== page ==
Abstract Dr. Lucian Reinfandt
“ADMINISTRATIVE STRUCTURES, CONCEPTS, APPROACHES, AND COMPARISONS”
Nov. 27-29, 2014, Universität Hamburg
The Administrative Structures in Egypt and Samarra, based on Papyrology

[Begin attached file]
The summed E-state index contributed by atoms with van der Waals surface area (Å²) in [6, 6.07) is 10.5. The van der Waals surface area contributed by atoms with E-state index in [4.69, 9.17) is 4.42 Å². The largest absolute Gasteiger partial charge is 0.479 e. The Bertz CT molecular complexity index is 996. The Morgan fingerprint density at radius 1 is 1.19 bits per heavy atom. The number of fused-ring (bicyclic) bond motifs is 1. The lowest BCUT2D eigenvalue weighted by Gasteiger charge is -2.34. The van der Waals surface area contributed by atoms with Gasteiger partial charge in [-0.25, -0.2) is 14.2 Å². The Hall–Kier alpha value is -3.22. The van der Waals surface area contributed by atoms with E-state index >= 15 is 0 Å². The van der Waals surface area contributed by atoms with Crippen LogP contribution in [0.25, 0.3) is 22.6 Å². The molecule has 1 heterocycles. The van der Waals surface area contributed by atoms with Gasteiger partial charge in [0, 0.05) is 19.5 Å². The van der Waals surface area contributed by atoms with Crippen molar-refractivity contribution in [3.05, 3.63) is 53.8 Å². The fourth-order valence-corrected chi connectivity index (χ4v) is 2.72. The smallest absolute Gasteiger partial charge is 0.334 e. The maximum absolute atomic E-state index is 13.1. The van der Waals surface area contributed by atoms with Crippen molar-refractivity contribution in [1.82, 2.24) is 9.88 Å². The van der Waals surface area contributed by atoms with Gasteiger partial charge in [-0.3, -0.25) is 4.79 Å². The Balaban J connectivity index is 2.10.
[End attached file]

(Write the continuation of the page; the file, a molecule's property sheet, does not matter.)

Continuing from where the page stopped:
The administrative practice under the Umayyad and Abbasid caliphates is exceptionally well documented in the case of Egypt by the plenty of papyri preserved. Their provenience from district towns and even villages makes them an enrichment, if not corrective, to the likewise abundant literary sources. Whereas the latter tend to reflect the perspective of high level administration in provincial centers such as Alexandria or al-Fustat, the papyri render information about procedures on middle and lower levels and in more peripheral parts of the province, especially when completed by the contemporaneous administrative papyri written in Greek and Coptic. It is difficult though to assess to what extent the Egyptian evidence is applicable to other, less well documented provinces of the Caliphate, because very few administrative papyri from the Islamic era have been found outside Egypt so far. A handful of Arabic papyri excavated in Samarra is of significant relevance for this purpose, for it is the only comparable material from Mesopotamia and comes, in addition to that, from a caliphal palatial context. The Samarra papyri, in this context, become an important counter evidence for the Egyptian documentation. Seemingly dating from the later part of the 3rd/9th century they reflect administrative practice in an era of imperial dissolution and a rising regionalism. My paper aims to show how the documentary evidence on perishable materials, restricted as it is, contributes to an understanding of empire building processes such as the control of territories and the extraction of the societal surplus of labor and produce.